The federal government is planning to tackle high rates of employee absenteeism, while strengthening support for ill and injured public servants, with a new initiative meant to modernize outdated disability insurance plans.
The federal public service has an annual absenteeism rate of 18.2 days, including paid and unpaid leave. That is two-and-a-half times the private sector rate of 6.7 days, said the government.
“The public service suffers from exceedingly high levels of absenteeism, which is unsustainable for any employer looking to run a high-performing and productive workforce,” said Tony Clement, president of the Treasury Board.
Under the current system, it is difficult for ill and injured employees to reintegrate back into the workforce so, to better manage employee illness, the government intends to overhaul the disability management system, which has remained virtually unchanged for the past 40 years.
“It’s time we fix an inefficient system that doesn’t work for employees, who need the support, or for Canadian taxpayers, who are footing the bill,” he said. “The workplace has changed dramatically since 1970 and we need to find a more effective and efficient way to help employees get back to work as quickly as possible.”
The government will work with stakeholders and bargaining agents to introduce a short-term disability program to support employees through illness. About 87 per cent of Canadian employers provide short-term disability insurance, said the government, making the federal government one of the few large employers that does not offer coverage for short-term illness.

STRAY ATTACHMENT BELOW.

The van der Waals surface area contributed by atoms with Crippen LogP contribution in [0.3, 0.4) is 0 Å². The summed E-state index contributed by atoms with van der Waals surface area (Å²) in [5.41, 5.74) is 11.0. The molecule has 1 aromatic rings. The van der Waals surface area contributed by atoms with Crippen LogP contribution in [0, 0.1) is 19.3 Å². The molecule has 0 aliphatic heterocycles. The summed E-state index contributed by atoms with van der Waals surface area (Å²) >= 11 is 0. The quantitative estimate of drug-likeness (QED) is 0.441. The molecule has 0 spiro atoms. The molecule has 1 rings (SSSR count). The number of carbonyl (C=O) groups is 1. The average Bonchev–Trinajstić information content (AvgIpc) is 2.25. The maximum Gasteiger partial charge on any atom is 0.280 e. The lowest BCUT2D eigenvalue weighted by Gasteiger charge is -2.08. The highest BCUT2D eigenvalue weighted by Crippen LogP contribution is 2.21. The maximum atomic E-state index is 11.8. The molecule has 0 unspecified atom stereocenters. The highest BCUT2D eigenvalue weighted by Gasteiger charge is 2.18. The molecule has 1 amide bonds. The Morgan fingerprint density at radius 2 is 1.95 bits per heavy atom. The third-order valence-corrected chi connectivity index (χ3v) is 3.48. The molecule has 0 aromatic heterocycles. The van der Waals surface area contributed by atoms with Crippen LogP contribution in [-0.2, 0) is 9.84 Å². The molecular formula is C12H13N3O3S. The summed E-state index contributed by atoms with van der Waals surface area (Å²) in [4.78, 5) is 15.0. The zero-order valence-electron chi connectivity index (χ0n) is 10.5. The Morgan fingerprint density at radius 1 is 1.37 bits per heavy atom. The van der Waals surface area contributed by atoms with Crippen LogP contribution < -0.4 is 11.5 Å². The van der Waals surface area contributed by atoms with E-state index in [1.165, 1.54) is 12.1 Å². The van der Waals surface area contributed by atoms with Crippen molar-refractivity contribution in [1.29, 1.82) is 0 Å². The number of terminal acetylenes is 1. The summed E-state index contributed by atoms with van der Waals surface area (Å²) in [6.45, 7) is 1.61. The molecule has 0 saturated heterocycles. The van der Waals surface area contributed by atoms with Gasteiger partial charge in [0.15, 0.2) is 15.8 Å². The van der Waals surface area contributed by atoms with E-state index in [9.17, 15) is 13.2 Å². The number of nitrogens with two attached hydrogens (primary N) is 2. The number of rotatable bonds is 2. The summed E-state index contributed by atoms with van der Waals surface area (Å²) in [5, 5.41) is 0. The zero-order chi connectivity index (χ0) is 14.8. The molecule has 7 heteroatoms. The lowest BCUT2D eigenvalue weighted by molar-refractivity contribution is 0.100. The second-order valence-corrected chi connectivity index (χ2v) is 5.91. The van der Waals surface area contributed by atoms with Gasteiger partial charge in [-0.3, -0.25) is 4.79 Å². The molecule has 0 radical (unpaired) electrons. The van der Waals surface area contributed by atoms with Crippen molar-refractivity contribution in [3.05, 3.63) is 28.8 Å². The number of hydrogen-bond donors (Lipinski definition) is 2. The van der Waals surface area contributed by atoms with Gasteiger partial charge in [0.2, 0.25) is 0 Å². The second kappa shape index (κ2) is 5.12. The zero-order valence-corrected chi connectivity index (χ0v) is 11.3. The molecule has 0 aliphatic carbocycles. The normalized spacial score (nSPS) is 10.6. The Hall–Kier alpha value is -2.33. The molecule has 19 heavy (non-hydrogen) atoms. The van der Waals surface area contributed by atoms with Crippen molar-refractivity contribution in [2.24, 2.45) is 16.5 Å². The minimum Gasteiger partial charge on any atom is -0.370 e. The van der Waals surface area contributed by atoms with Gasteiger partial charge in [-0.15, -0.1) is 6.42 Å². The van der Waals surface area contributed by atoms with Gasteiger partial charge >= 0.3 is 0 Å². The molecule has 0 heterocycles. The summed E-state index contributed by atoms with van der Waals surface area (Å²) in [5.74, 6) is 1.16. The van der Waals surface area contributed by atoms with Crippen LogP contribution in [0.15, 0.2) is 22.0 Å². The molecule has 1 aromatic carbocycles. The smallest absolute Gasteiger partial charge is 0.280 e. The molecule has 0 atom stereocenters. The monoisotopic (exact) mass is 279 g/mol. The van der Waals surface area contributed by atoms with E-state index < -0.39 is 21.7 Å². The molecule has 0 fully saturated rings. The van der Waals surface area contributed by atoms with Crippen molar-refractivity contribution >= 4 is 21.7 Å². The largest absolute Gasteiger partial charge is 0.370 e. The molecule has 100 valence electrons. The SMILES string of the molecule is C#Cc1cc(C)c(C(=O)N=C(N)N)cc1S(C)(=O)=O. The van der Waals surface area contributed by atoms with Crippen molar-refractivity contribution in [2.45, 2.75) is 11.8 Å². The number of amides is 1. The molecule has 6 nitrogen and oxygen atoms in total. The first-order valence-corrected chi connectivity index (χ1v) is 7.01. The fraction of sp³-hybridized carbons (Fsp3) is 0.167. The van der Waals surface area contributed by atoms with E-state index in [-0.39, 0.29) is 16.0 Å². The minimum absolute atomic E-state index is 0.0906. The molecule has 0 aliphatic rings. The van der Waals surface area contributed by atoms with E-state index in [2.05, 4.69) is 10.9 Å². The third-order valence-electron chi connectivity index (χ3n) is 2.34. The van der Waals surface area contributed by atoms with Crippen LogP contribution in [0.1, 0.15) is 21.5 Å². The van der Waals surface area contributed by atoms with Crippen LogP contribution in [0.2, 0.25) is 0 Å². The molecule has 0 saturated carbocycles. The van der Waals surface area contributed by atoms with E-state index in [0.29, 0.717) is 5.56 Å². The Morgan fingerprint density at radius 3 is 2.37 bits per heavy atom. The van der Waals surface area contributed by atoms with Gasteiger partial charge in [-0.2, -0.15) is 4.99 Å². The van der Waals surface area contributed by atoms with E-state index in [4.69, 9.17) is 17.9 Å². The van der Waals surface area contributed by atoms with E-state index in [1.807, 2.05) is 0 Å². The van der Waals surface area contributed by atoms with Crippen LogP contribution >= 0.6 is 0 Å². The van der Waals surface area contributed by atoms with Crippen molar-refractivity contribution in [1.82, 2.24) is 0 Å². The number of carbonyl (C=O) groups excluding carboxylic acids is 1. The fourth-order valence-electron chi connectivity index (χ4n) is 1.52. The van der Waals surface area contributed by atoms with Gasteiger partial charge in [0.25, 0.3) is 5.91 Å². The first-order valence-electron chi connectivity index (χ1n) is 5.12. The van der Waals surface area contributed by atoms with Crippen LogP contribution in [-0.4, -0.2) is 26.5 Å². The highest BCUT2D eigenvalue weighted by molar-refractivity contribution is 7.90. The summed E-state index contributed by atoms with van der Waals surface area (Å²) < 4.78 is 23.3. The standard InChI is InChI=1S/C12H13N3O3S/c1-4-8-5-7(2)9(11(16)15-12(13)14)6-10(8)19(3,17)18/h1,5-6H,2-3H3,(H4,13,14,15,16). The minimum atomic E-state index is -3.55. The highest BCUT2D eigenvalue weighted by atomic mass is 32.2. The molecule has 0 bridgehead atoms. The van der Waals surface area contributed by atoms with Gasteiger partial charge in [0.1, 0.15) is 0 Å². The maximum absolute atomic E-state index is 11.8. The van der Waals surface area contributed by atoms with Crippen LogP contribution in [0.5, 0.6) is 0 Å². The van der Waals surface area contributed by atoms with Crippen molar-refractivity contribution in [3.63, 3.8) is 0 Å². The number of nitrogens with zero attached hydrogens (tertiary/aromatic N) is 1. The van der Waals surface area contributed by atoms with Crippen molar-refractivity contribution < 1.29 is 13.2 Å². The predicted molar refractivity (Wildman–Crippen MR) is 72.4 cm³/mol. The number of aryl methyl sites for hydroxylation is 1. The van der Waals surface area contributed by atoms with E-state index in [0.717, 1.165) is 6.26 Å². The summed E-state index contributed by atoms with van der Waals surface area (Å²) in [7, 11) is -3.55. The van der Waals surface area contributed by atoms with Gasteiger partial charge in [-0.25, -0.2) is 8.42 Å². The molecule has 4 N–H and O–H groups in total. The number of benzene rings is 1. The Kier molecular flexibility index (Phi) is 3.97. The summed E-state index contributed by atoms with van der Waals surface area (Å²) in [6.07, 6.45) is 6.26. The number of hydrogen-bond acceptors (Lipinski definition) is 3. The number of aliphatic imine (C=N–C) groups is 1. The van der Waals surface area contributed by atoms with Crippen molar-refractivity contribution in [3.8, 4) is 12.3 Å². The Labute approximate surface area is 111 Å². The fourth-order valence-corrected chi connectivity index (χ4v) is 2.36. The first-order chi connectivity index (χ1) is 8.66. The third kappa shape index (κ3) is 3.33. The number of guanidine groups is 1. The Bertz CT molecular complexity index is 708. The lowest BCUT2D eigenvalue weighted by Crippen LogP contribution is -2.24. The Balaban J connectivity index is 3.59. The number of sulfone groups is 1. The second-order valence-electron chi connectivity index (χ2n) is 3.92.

At the same time, the long-term disability plan, introduced in 1970, will be overhauled to provide seamless integration between the short-term disability program and long-term disability insurance. The current system provides benefits coverage after 13 weeks of illness.
“We need a 21st century disability management system for a 21st century workforce,” said Clement. “The current system will be replaced with a new, streamlined system that ensures active case management and comprehensive support for the ill and injured.”
The moves are part of the government’s efforts to reform the public service, encourage greater productivity and ensure Canadians are receiving the best value for their tax dollars. This follows on the recent introduction of a new, mandatory system to track employee performance in the public sector. Other reforms include 50-50 cost-sharing for public sector pensions and the elimination of voluntary severance for public servants.
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